FUNDS


Three Simple Ways to Achieve Your Goals

Successful fund investing doesn't stop with choosing the best funds. The next step is equally vital -- combining the funds into a rational investment plan.

It's also important to diversify your portfolio. Different kinds of stocks -- those of large companies versus small companies, rapidly growing companies versus undervalued companies, foreign versus U.S. -- take turns leading (and lagging) the markets. The performance divergences are unpredictable and often enormous.

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Over the long term, different types of stock funds tend to produce roughly similar results, although small-company stocks perform better (and are also riskier). The reason for owning some of each category is to smooth your portfolio's ups and downs.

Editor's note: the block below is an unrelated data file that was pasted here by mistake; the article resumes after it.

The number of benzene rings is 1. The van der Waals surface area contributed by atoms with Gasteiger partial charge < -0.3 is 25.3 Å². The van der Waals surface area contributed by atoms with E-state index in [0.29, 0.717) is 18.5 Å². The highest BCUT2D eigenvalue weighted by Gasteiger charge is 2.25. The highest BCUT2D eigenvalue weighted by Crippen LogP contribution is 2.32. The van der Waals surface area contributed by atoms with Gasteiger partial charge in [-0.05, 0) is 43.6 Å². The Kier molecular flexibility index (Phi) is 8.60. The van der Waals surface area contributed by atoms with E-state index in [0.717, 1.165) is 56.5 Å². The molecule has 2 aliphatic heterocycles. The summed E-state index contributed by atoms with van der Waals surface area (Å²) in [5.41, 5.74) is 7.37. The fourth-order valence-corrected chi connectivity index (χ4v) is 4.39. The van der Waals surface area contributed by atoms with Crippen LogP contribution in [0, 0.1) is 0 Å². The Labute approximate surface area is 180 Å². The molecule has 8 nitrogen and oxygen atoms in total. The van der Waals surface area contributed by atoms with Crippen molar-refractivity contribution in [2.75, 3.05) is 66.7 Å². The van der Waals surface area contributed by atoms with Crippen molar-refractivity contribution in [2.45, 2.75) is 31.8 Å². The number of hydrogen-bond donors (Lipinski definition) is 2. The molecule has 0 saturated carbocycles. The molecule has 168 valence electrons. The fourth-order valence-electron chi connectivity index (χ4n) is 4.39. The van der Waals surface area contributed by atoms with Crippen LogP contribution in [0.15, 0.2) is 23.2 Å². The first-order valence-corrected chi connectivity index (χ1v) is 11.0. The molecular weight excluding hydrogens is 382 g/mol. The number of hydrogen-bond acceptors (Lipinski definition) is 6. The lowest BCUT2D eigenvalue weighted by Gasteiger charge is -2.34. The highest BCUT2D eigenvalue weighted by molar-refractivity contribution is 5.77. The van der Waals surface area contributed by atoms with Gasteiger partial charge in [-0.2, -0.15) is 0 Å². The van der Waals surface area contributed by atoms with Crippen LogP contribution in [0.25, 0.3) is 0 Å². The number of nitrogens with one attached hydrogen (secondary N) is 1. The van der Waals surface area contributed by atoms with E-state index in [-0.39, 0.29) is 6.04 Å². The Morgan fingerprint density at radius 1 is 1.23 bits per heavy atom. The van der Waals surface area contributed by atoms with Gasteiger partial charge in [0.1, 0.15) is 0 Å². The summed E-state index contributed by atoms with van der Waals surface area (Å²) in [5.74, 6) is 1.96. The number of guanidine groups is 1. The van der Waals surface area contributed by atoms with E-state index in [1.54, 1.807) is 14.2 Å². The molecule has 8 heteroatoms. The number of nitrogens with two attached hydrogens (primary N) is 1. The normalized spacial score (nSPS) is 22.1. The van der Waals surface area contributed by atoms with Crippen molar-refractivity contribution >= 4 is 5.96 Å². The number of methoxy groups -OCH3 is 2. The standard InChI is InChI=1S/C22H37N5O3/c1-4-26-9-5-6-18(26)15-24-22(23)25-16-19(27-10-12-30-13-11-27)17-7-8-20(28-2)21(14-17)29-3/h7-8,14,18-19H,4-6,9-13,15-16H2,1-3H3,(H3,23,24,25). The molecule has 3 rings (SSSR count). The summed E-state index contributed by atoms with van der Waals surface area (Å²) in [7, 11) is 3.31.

How should you divvy up your stock money? Roughly 50% belongs in large-company funds, split between funds that invest in growing companies and funds that invest in bargain-priced ones. Put 25% in foreign funds, and divide the final 25% among small-company funds that invest in growth companies and value stocks. But you may have to make adjustments, as we do in our suggested portfolios, for funds that buy different kinds of stocks.

Go to suggested portfolios for 2006 >>




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